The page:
The Constitution supports Chief Justice Roy Moore

By Alan Keyes

In the aftermath of the 2012 election’s gloomy choice, I wrote a blog post in which I noted Alabama Chief Justice Roy Moore’s promising call to His supporters: “Go home with the knowledge that we are going to stand for the acknowledgment of God.”

As I hoped and expected when I wrote the article, Chief Justice Moore is now proving true to his word. Under his leadership, the Alabama judiciary is refusing to surrender the power of his state and its people over matters the Constitution’s 10th Amendment clearly reserves “to the States respectively, or to the people.”

Since the U.S. was founded, the Congress and the federal courts respected the constitutionally reserved power of the people, in their respective states, conscientiously to establish and maintain civil respect for the exercise of individual right that, by reproducing and preserving human offspring, directly serves the common good of their society, and indeed of humanity itself. The people exercise their power in this regard, in and through private and voluntary associations (such as, for example, their organized religious institutions), or by force of laws enacted by their duly elected representatives in state government.

Thanks, however, to a slew of perverse fiat judgments by some elements of the federal judiciary, a crisis is developing that has the potential to destroy both our Constitution and our civil peace. Those decisions fabricate and seek to impose a “right to marry” on behalf of a form of human sexual activity hitherto pretty universally regarded as beyond the pale of right, or the possibility of marriage in any rightful sense of the term. These fiat judgments overturn the concept of unalienable right, rooted in the authority of the Creator, on which the independence of the United States was founded. In its place the fiat judgments seek to impose a licentious concept of right, indistinguishable from arbitrary freedom and therefore limited and constrained by nothing, more or less, than the will and convenience of those who happen to be society’s dominant powers.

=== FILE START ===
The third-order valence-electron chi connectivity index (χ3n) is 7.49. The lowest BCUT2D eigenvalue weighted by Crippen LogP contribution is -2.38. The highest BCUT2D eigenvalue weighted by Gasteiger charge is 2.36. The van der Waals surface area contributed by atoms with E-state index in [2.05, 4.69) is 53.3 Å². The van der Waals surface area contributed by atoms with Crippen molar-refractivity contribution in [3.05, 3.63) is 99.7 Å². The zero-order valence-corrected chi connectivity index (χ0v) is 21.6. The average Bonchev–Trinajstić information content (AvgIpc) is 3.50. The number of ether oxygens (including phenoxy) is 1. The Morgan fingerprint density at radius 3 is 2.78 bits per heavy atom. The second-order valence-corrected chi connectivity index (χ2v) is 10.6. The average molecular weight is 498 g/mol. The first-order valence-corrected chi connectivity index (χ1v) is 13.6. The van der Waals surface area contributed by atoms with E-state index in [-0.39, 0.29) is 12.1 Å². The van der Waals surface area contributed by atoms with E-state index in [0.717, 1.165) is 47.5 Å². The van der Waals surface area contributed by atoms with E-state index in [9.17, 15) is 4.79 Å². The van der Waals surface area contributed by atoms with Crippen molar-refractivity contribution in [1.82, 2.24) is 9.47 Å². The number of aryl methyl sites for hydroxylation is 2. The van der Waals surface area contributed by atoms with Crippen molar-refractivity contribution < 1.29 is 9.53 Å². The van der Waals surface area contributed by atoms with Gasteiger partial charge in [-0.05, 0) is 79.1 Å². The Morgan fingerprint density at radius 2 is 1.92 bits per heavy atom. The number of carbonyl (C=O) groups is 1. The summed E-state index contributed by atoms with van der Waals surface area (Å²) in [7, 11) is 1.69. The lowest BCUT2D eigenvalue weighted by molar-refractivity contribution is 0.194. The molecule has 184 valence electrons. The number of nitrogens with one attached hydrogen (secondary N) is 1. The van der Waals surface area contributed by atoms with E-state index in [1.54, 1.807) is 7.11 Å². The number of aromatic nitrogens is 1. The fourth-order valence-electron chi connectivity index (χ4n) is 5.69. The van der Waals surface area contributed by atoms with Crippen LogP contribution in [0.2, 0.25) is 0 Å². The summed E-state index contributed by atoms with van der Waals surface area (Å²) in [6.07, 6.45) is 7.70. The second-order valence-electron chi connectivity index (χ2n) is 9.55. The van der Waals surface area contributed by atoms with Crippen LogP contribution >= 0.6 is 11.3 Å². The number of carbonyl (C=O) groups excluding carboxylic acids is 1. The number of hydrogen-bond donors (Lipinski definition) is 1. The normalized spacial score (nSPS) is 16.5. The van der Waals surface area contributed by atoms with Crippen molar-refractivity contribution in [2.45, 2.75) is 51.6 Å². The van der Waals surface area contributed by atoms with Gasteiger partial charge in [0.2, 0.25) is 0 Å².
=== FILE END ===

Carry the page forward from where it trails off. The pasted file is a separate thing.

Though they hide the truth behind the fig leaf doctrine of a “living constitution,” they can achieve their purpose only by pretending that provisions of the Constitution inconsistent with their whims are to be treated as dead letters. For a long time, this was the fate of the 10th Amendment. It continues to be the fate of the Ninth Amendment. Both are, however, the subject of new interest from Americans determined to preserve the sovereign self-government of the American people against the ongoing elitist faction campaign to overthrow it.

So it may yet prove to be the case that the Constitution’s Ninth and 10th Amendments, like the daughter of the synagogue ruler in the Bible (Mark 5:39), are not dead. It seems so only because American patriots are sleeping. The stand being taken by Chief Justice Moore and the people of Alabama may yet rouse them to take action. But if so, in order to be effective they will have to think through and prepare for the difficulties involved in any revival of authentic constitutional government.